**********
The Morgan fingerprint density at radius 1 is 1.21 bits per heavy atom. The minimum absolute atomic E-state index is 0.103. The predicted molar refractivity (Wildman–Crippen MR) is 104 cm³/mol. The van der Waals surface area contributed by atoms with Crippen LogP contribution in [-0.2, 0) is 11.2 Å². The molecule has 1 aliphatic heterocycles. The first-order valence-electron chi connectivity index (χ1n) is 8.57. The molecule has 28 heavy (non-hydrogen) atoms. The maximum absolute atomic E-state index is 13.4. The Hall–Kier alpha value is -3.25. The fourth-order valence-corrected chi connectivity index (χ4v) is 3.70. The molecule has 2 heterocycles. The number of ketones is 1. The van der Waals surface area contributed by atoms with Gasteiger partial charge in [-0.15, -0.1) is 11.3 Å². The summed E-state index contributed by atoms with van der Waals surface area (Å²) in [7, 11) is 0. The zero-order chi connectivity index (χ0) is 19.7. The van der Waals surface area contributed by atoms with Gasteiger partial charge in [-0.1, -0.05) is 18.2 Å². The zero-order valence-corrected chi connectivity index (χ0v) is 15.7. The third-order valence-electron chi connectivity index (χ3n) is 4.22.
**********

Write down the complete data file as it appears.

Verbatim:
The Morgan fingerprint density at radius 1 is 1.21 bits per heavy atom. The minimum absolute atomic E-state index is 0.103. The predicted molar refractivity (Wildman–Crippen MR) is 104 cm³/mol. The van der Waals surface area contributed by atoms with Crippen LogP contribution in [-0.2, 0) is 11.2 Å². The molecule has 1 aliphatic heterocycles. The first-order valence-electron chi connectivity index (χ1n) is 8.57. The molecule has 28 heavy (non-hydrogen) atoms. The maximum absolute atomic E-state index is 13.4. The Hall–Kier alpha value is -3.25. The fourth-order valence-corrected chi connectivity index (χ4v) is 3.70. The molecule has 2 heterocycles. The number of ketones is 1. The van der Waals surface area contributed by atoms with Gasteiger partial charge in [-0.15, -0.1) is 11.3 Å². The summed E-state index contributed by atoms with van der Waals surface area (Å²) in [7, 11) is 0. The zero-order chi connectivity index (χ0) is 19.7. The van der Waals surface area contributed by atoms with Gasteiger partial charge in [-0.1, -0.05) is 18.2 Å². The zero-order valence-corrected chi connectivity index (χ0v) is 15.7. The third-order valence-electron chi connectivity index (χ3n) is 4.22.